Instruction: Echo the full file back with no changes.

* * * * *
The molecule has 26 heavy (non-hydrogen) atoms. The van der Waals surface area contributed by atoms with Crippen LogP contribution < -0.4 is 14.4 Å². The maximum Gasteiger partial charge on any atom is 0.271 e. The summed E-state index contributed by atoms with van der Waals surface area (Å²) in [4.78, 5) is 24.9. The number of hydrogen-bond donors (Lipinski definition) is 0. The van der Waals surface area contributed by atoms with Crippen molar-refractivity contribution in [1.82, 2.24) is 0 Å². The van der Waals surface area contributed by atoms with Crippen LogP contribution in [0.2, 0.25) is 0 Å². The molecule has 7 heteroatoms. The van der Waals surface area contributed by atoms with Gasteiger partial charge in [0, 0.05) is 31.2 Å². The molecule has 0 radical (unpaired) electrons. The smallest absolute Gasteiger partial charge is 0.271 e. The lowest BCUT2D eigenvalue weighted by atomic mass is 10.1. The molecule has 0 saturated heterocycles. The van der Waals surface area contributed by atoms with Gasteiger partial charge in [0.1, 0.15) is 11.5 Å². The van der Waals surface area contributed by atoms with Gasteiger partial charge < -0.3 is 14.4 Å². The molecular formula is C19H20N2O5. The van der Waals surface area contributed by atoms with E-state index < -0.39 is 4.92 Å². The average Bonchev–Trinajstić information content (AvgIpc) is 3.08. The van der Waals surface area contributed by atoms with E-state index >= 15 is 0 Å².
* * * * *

The molecule has 26 heavy (non-hydrogen) atoms. The van der Waals surface area contributed by atoms with Crippen LogP contribution < -0.4 is 14.4 Å². The maximum Gasteiger partial charge on any atom is 0.271 e. The summed E-state index contributed by atoms with van der Waals surface area (Å²) in [4.78, 5) is 24.9. The number of hydrogen-bond donors (Lipinski definition) is 0. The van der Waals surface area contributed by atoms with Crippen molar-refractivity contribution in [1.82, 2.24) is 0 Å². The van der Waals surface area contributed by atoms with Crippen LogP contribution in [0.2, 0.25) is 0 Å². The molecule has 7 heteroatoms. The van der Waals surface area contributed by atoms with Gasteiger partial charge in [0, 0.05) is 31.2 Å². The molecule has 0 radical (unpaired) electrons. The smallest absolute Gasteiger partial charge is 0.271 e. The lowest BCUT2D eigenvalue weighted by atomic mass is 10.1. The molecule has 0 saturated heterocycles. The van der Waals surface area contributed by atoms with Gasteiger partial charge in [0.1, 0.15) is 11.5 Å². The van der Waals surface area contributed by atoms with Gasteiger partial charge < -0.3 is 14.4 Å². The molecular formula is C19H20N2O5. The van der Waals surface area contributed by atoms with E-state index < -0.39 is 4.92 Å². The average Bonchev–Trinajstić information content (AvgIpc) is 3.08. The van der Waals surface area contributed by atoms with E-state index >= 15 is 0 Å².